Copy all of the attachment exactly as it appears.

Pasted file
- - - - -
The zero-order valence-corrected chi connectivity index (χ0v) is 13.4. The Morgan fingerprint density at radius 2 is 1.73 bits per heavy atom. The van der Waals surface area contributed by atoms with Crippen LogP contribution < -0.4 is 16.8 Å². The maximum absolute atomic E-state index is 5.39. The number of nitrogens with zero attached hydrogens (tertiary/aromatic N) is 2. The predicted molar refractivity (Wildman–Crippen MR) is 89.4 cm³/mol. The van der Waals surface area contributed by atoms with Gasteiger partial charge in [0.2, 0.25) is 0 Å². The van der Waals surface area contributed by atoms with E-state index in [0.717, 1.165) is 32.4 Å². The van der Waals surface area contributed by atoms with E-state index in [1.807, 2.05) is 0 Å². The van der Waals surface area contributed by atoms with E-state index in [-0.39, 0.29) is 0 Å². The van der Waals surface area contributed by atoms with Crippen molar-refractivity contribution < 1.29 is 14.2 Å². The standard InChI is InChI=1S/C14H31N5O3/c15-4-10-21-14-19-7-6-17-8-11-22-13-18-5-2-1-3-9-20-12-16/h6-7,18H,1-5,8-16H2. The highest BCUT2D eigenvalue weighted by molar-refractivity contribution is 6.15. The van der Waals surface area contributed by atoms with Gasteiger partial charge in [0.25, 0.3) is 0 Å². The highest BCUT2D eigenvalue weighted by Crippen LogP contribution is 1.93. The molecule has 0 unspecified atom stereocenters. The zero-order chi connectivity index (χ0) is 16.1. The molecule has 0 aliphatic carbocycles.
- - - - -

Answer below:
The zero-order valence-corrected chi connectivity index (χ0v) is 13.4. The Morgan fingerprint density at radius 2 is 1.73 bits per heavy atom. The van der Waals surface area contributed by atoms with Crippen LogP contribution < -0.4 is 16.8 Å². The maximum absolute atomic E-state index is 5.39. The number of nitrogens with zero attached hydrogens (tertiary/aromatic N) is 2. The predicted molar refractivity (Wildman–Crippen MR) is 89.4 cm³/mol. The van der Waals surface area contributed by atoms with Gasteiger partial charge in [0.2, 0.25) is 0 Å². The van der Waals surface area contributed by atoms with E-state index in [0.717, 1.165) is 32.4 Å². The van der Waals surface area contributed by atoms with E-state index in [1.807, 2.05) is 0 Å². The van der Waals surface area contributed by atoms with E-state index in [-0.39, 0.29) is 0 Å². The van der Waals surface area contributed by atoms with Crippen molar-refractivity contribution < 1.29 is 14.2 Å². The standard InChI is InChI=1S/C14H31N5O3/c15-4-10-21-14-19-7-6-17-8-11-22-13-18-5-2-1-3-9-20-12-16/h6-7,18H,1-5,8-16H2. The highest BCUT2D eigenvalue weighted by molar-refractivity contribution is 6.15. The van der Waals surface area contributed by atoms with Gasteiger partial charge in [0.25, 0.3) is 0 Å². The highest BCUT2D eigenvalue weighted by Crippen LogP contribution is 1.93. The molecule has 0 unspecified atom stereocenters. The zero-order chi connectivity index (χ0) is 16.1. The molecule has 0 aliphatic carbocycles.